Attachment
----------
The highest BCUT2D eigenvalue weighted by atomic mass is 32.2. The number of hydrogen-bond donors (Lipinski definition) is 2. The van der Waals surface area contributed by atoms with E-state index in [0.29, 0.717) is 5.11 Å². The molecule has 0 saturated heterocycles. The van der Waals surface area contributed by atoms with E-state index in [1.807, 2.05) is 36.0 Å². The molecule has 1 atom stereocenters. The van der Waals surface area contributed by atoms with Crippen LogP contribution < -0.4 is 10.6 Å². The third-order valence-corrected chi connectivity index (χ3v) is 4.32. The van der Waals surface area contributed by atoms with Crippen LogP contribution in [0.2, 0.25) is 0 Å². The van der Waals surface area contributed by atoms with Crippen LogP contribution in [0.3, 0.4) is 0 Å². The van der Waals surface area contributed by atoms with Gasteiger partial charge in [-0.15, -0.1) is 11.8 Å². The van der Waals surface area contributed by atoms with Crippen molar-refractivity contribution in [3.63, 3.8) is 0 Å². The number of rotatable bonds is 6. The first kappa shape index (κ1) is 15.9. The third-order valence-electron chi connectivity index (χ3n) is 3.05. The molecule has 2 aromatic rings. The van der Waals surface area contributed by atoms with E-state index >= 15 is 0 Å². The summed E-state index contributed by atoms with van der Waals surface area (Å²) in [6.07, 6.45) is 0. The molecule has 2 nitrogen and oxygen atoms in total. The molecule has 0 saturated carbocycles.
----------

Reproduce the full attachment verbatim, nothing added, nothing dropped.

The highest BCUT2D eigenvalue weighted by atomic mass is 32.2. The number of hydrogen-bond donors (Lipinski definition) is 2. The van der Waals surface area contributed by atoms with E-state index in [0.29, 0.717) is 5.11 Å². The molecule has 0 saturated heterocycles. The van der Waals surface area contributed by atoms with E-state index in [1.807, 2.05) is 36.0 Å². The molecule has 1 atom stereocenters. The van der Waals surface area contributed by atoms with Crippen LogP contribution < -0.4 is 10.6 Å². The third-order valence-corrected chi connectivity index (χ3v) is 4.32. The van der Waals surface area contributed by atoms with Crippen LogP contribution in [0.2, 0.25) is 0 Å². The van der Waals surface area contributed by atoms with Crippen LogP contribution in [0.3, 0.4) is 0 Å². The van der Waals surface area contributed by atoms with Gasteiger partial charge in [-0.15, -0.1) is 11.8 Å². The van der Waals surface area contributed by atoms with Crippen molar-refractivity contribution in [3.63, 3.8) is 0 Å². The number of rotatable bonds is 6. The first kappa shape index (κ1) is 15.9. The third-order valence-electron chi connectivity index (χ3n) is 3.05. The molecule has 2 aromatic rings. The van der Waals surface area contributed by atoms with E-state index >= 15 is 0 Å². The summed E-state index contributed by atoms with van der Waals surface area (Å²) in [6.07, 6.45) is 0. The molecule has 2 nitrogen and oxygen atoms in total. The molecule has 0 saturated carbocycles.